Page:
One Found Sound: Meet the Upstart S.F. Orchestra That Wants a Boisterous Crowd -- And Doesn't Have a Conductor
By SHEREE WHITELEY
One Found Sound performs tonight at Salle Pianos.
When Sarah Bonomo and Scott Padden met up after completing their degrees at the San Francisco Conservatory of Music, it wasn't to commiserate over the struggles of life post-graduation. They wanted to build a team -- sans captain or coach.
Bomo and Padden, along with Georgeanne Banker and¬†Emily Botel-Barnard, talked to friends and friends of friends. The result was a chamber orchestra of approximately 40 young musicians called One Found Sound. These fresh faces play the works of many iconic composers: the chamber orchestra's first concert featured the works of Stravinsky, Britten, and Beethoven; its second concert tonight, Friday, Feb. 7, will feature 20th Century works by Stravinsky, Mahler, and Copland. OFS operates without a conductor, which puts a special pressure on members to communicate well and know their parts. The group also strives for a completely flat leadership structure, wherein each person has an equal voice, decisions are made democratically, and leaders change throughout every performance. We spoke with Bonomo, Padden, and Banker about forming a chamber orchestra, putting on two concerts, and running a successful fundraising campaign in less than a year. One Found Sound performs tonight, Friday, Feb. 7, at Salle Pianos and Events ($15-$30).
One Found Sound came together after the trial rehearsal in May 2013. What was that day like?
SP: It was the first time a lot of us had gotten back together since we were in school. We used to collaborate on a daily basis, and even if we were doing something that wasn't necessarily the most enjoyable thing, we all still dug playing with each other. So when we got in that room ... it kind of felt like coming home.
GB: Also we were able to be autonomous. It was like, "We are musicians. We graduated with this education. Now we can apply this to our own ensemble." One thing that we sorted out at that first rehearsal was the importance of having a democratic rehearsal process.
The One Found Sound group description reads: "Our performances aim to break the barriers of the classical music stigma, to bring it back to its glory days of boisterous audiences." What do you mean by the "glory days?" And what do you strive for in terms of interactions with and reactions from your audiences?
SB: Audiences in Mozart's time would throw food if they didn't like the music. If they did like it, they'd have the performers repeat the first movement three times.
SB: If you're at a rock concert and they're playing your favorite song, you're not going to sit there and think "that's my favorite song" in your head. You're going to yell and shout.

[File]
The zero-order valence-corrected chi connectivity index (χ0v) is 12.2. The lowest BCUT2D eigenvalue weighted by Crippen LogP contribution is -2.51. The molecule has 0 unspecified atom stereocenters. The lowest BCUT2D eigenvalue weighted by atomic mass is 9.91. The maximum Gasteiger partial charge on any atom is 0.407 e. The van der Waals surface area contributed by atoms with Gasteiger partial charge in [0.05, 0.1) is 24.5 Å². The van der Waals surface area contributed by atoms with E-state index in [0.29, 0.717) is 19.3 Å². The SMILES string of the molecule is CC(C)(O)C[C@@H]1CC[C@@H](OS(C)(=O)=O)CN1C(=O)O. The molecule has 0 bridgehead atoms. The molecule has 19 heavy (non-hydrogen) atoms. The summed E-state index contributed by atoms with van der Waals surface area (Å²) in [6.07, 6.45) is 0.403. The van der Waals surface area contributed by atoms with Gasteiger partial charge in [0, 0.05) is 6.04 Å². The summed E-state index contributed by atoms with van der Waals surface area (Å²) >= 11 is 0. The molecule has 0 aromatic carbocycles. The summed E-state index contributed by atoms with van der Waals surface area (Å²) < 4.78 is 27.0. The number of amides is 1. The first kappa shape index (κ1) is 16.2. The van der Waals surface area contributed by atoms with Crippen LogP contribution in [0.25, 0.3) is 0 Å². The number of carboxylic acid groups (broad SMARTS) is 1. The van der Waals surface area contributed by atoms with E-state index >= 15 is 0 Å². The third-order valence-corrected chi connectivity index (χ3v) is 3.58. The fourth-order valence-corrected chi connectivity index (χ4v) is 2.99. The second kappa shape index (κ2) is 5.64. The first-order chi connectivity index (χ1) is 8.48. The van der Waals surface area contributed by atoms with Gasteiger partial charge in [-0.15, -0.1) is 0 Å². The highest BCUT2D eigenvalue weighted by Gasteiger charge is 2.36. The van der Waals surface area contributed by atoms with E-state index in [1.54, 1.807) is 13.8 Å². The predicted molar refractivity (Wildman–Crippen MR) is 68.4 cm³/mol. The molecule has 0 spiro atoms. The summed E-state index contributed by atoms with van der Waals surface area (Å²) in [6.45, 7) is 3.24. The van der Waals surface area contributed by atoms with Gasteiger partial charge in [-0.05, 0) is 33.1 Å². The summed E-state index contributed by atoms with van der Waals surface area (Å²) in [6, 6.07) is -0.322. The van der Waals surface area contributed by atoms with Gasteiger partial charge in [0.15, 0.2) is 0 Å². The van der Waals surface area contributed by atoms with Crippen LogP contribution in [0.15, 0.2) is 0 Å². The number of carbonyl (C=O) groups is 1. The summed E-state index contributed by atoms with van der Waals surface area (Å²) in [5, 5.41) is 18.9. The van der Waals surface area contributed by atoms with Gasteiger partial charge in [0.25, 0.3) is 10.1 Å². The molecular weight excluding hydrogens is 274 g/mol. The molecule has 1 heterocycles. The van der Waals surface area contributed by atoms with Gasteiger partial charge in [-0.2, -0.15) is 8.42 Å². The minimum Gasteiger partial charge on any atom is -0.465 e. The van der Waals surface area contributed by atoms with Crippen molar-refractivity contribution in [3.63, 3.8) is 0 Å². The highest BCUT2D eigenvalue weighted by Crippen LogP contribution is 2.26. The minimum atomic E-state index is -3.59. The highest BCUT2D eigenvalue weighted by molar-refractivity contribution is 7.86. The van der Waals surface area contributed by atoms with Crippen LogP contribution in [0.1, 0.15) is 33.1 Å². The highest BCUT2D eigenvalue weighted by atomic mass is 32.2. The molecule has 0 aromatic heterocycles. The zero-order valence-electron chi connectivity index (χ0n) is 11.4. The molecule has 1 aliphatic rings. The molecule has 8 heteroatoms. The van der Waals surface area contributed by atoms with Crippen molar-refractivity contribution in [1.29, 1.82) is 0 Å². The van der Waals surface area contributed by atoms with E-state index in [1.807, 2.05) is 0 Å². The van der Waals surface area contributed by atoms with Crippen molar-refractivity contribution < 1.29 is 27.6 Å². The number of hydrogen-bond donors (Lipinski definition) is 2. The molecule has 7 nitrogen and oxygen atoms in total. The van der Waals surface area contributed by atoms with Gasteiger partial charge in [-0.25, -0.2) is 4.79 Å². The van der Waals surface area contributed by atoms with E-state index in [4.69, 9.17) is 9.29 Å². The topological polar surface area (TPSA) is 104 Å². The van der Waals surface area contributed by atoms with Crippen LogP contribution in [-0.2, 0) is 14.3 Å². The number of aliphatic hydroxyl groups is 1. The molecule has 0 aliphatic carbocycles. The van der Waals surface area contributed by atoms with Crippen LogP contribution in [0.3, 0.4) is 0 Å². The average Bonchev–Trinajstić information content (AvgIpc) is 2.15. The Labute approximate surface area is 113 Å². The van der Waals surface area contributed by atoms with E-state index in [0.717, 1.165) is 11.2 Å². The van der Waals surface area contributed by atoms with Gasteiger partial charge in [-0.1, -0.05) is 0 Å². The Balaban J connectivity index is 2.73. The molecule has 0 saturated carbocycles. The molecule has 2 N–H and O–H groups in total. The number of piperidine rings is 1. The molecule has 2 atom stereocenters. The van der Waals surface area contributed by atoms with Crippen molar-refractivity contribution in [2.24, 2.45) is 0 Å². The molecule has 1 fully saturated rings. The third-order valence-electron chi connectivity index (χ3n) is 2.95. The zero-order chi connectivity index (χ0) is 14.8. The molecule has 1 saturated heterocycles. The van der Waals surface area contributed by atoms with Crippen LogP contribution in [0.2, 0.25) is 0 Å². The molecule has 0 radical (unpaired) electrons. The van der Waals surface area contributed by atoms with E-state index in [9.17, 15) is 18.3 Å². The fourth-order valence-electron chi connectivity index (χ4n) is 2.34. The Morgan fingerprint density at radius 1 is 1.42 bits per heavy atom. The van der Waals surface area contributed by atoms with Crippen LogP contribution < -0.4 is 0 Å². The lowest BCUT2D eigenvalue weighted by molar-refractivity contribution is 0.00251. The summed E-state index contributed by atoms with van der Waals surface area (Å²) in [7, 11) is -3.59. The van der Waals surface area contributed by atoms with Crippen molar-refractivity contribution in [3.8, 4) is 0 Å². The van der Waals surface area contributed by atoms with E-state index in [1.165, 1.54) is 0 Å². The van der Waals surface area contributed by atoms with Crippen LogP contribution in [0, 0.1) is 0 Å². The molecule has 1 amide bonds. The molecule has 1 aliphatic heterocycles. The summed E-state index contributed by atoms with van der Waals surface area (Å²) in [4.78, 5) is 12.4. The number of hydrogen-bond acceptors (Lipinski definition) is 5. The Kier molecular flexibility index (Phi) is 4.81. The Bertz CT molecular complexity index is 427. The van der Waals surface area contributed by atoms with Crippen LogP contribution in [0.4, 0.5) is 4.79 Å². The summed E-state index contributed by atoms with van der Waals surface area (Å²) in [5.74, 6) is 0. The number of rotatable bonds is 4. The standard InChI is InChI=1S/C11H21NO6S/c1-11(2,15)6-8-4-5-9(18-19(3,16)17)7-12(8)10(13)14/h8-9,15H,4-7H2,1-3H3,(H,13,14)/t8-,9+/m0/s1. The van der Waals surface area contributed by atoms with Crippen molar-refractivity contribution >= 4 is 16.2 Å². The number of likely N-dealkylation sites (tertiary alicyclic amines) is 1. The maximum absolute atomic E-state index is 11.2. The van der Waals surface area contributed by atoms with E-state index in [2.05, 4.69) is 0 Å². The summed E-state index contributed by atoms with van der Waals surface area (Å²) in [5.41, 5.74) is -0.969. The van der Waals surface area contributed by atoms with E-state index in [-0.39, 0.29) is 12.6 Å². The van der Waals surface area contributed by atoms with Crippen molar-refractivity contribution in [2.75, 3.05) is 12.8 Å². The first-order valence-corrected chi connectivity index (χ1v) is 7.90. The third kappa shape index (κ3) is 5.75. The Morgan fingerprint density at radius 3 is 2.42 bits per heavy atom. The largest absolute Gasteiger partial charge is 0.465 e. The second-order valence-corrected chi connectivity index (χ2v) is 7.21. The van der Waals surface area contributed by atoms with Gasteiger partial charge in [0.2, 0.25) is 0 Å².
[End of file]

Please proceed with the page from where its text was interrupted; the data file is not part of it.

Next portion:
SP: I think the idea of being quiet is that, "This is beautiful music, and you should hear it to its fullest." It's our job to convince the audience and draw them in.
So, somewhere between sit on your hands and be quiet, and a riotous bar crowd?
SB: I've played in bands, and when you're at a noisy bar, it's something really special when you play something that gets the bar to be quiet.... If you play something that touches people, you won't have to tell them how to behave.
The space at Salle Pianos put the audience at your inaugural concert within an arm's reach of performers. Was that a purposeful move?
SP: I don't know if that's necessarily something we'd planned on, and it was great that the room was totally packed -- also something we hadn't totally planned on -- but having people right there with you, you can't avoid interacting with them. Even if it's just telling them "Hey, my bow might hit you in the face. I'll tell you when to duck."
Sarah, you wrote that you and your friends were "challenged with finding a platform on which to engage professionally" in your field after graduating. What would you say the average age of a One Found Sound member is? Do you think having so many young members shapes the group in any certain way?
GB: It goes from early 20s to early 30s. It's not limited to that, it just happens to be that way.
SP: We want wisdom, and we also want people who have opinions, but you have to have an energetic, young spirit. There are times, when you play with people who are older, that their way is the only way. We believe everyone has an opinion worth listening to.
GB: We're not looking at this group as an alternative to getting an orchestral job, but as a different way to express yourself.
SB: It's easy as a young person ... to let the rejection get to you. What I have found through my own struggle is that just because you don't advance in an audition round or get a job doesn't mean you're not good enough to make a career.